Edit Blog Post
Published: October 9th 2019
One of the many things I love about the EU is its stance on smoking; throughout half a continent it is unacceptable to smoke in public. To remind yourself of how good this is, travel to the other half of Europe which smells like a 1980s British pub carpet. The non-smoking Hotel Minsk is one such location – there is so much smoke oozing through the ventilation system that you need breathing apparatus to go for a pee.
The morning is filled with complicated simple things. First, I want to find a supermarket and buy a bottle of Diet Coke. According to Google Maps, the nearest supermarket is 43 feet away, but it refuses to give directions. At first, I think this must mean that it’s in the underground shopping centre, but a full search of all 3 levels proves unsuccessful. An overground search is equally unsuccessful. I’m about to give up, when I finally spot the supermarket. It’s inside the hotel.
Once I have my shopping, all I have to do is return to my room via the main hotel door. This is large and heavy and opens outwards. There is a doorman, but he’s buggered if he’s
going to leave the warmth of the hotel. So when you approach, he swings the door open and you have to try and get through before it closes. Go too soon and you crash into his shoulder. Leave it too late and you get your foot crushed by the door. I have managed both of these so far. To my relief, the doorman is engaged in conversation and doesn’t see me coming. I manage a pain free personal door opening and return to the room to see if the old man has finally surfaced.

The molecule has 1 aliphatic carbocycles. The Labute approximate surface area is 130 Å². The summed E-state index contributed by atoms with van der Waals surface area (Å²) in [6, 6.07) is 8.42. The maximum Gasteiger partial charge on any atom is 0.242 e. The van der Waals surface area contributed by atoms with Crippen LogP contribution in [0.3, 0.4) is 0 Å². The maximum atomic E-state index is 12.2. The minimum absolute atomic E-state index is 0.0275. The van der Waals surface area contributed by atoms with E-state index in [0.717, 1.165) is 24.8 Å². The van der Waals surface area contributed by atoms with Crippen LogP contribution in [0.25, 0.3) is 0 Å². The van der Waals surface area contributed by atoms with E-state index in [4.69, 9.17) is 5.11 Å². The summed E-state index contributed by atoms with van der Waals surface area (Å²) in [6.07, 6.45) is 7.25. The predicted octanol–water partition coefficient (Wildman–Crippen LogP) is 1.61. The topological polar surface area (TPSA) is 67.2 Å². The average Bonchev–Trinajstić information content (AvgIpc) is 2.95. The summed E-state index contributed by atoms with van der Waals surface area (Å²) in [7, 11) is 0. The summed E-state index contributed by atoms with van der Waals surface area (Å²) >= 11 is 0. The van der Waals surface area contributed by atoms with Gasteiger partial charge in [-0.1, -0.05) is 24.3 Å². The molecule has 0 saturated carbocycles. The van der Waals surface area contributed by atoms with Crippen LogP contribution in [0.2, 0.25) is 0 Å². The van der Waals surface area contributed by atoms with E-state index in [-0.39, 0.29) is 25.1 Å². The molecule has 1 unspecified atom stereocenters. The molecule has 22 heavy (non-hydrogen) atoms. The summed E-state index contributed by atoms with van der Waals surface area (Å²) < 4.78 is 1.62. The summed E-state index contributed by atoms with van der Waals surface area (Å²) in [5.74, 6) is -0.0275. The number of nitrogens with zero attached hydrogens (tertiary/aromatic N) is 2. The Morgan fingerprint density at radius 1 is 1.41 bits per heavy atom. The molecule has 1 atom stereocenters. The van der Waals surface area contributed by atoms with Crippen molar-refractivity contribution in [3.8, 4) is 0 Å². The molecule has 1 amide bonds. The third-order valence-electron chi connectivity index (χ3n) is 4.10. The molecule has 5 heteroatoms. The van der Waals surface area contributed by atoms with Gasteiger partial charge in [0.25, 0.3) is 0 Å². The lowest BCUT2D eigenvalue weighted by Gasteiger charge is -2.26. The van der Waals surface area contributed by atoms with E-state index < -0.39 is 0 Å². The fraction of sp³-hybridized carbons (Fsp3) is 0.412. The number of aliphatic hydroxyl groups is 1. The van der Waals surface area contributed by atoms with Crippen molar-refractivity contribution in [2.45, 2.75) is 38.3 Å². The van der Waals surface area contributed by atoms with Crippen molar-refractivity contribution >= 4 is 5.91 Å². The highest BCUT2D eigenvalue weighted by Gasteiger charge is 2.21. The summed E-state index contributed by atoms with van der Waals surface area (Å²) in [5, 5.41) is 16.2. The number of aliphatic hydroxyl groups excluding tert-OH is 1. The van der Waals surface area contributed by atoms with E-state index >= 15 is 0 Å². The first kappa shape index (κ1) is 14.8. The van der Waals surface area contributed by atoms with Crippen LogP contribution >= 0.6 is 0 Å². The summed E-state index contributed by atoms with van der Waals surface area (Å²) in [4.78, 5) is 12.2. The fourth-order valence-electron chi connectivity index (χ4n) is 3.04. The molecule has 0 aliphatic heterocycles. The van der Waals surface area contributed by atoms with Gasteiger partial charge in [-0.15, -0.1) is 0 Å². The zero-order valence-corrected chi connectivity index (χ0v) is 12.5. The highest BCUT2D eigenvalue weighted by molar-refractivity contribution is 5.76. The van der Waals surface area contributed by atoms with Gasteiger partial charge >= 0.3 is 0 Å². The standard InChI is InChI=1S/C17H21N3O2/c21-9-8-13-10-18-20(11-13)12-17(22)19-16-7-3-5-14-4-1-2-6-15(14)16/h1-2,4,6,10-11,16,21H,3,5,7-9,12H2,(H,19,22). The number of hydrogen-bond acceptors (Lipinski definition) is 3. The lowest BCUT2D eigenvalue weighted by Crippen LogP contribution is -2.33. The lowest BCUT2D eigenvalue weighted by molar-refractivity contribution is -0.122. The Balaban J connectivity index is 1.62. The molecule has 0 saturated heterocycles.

Today, we are taking a walk along Independence Avenue; the wide Stalinist boulevard (obviously during Stalin’s time it wasn’t called Independence Avenue) which runs the length of the city and contains most of Minsk’s main buildings.
We start at the bottom at Independence Square and work our way up. We detour slightly to visit Dynamo Minsk stadium – a strange building which looks like someone dropped a spaceship on top of an amphitheatre. Next, the Belarusian National Arts Museum. It’s not the best art I’ve ever seen. To be honest, it reminds me of the art display put on at school each summer ready
for the GCSE examiner – and not all those kids passed!
I lose interest in continuing up Independence Avenue and return to the hotel for a break. I’m all Minsked out, which is good as tomorrow we pick up a hire car and travel further afield.
We round off our visit with one last dinner at a nearby restaurant called Trinity – the trinity bring Belarusian, Jewish and Tartar. The old man surpasses himself with a trinity of his own and orders 3 courses; a meat platter, soup and potato pancakes. I opt for for just potato pancakes. I love the Belarusian potato pancakes; patties of grated potato and onion, fried and served with onions and sour cream. Just as we’re tucking into ours, the lady at the next table decides to change her baby’s nappy. At the table. Then her food comes and she starts eating. She hasn’t washed her her hands and the dirty nappy is still sitting on the chair. As my kids would say – minging.
Tot: 0.087s; Tpl: 0.046s; cc: 10; qc: 23; dbt: 0.0146s; 1; m:saturn w:www (18.104.22.168); sld: 4;
; mem: 1.2mb